Government office wants to use Creative Commons photos - kosher or no?
April 30, 2013 4:06 PM   Subscribe

I'm trying to get an idea of WHICH areas of Creative Commons I can draw from on Flickr. I work for a state doing something that, while noncommercial, does support business in a way. I want to use creative commons pix for a website we're putting up. So attribution, I get. That's easy. The others I'm not sure about - as a government office are we, by dint of our setup, considered non-commercial? And the non-deriviative works...does that mean we can't even crop it? And I completely don't understand "share alike" at all. Does that mean if we use THOSE photos we have to let anyone have our website template and content (which would be our only original work) for free with complete unrestricted use?
posted by rileyray3000 to Law & Government (11 answers total) 6 users marked this as a favorite
 
Can you get a legal opinion on this from one of the state's attorneys? That would be worth more than a legal opinion from AskMe.
posted by exogenous at 4:20 PM on April 30, 2013 [2 favorites]


I would stay away from creative commons licenses which refer to "non-commercial" and "share-alike" terms.

Even with the "attribution" style licenses (the "CC-BY") you may end up needing to give credit to someone you really don't want to have to deal with.

If I could I would limit myself to CC0 (e.g. close to public domain) and possibly CC-BY if you are okay with the original author. I would do this in order to be very conservative and to try to limit and dealing with any fallout from licensing confusing in the future.

The sharealike term means you need to be able to give away and allow anyone to use your combined work (e.g. website template, etc..).

That said, your government office may not be able to copyright work anyway. It may already be in the public domain. Your internal legal office may be able to help you.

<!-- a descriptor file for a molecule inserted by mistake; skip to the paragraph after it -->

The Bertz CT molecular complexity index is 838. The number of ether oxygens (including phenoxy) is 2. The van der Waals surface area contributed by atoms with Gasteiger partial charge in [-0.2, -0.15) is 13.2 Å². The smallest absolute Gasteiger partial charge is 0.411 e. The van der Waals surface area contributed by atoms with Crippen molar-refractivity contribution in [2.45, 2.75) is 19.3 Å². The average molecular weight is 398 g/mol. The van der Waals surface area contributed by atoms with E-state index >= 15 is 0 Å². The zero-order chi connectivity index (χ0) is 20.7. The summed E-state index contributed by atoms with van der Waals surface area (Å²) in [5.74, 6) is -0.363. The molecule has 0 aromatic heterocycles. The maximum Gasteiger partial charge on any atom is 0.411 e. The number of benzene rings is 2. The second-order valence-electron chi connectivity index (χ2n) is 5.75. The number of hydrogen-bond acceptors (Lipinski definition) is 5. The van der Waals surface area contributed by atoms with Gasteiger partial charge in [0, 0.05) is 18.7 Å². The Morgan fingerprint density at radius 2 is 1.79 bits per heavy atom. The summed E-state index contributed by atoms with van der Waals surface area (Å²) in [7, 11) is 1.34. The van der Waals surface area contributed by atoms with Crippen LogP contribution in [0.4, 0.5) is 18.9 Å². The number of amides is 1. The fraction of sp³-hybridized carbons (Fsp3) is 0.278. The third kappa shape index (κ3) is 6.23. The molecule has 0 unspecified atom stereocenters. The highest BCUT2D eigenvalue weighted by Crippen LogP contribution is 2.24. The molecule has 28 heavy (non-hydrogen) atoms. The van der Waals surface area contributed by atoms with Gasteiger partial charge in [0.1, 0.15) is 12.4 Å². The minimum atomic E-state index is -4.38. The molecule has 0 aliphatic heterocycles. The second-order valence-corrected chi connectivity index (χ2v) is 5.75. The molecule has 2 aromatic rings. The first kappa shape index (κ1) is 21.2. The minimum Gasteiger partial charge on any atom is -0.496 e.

posted by bottlebrushtree at 4:20 PM on April 30, 2013


There are a bunch of CC licenses that allow for commurcial use. Just look for ones without the crossed-out $ logo.

Sharealike means you have to allow others to utilize any modified versions of the photos you produce... so if you crop it in a certain way, for example, someone else can use the same cropped photo. Or if you draw a mustache on a tree in the photo, someone else could use the mustache-modified photo. Or if you mash together multiple sharealike images, someone else can use the new image you create. This happens because the modified image keeps the same license as the original--the sharealike license.

Pretty human-friendly explanations here.

I'm not a lawyer.
posted by jsturgill at 4:25 PM on April 30, 2013


You should get advice from your governmental unit's lawyers.

Creative Commons licenses are often summarized in a short version, but the full license is also available. The CC BY-NC 3.0 US license says:
You may not exercise any of the rights granted to You in Section 3 above in any manner that is primarily intended for or directed toward commercial advantage or private monetary compensation.
Personally, I think a number of photographers might think that doing something to support business is directed toward "commercial advantage," even if the commercial advantage is not yours. I'd stay away from the NC stuff for your use. The CC BY-ND 3.0 US license says: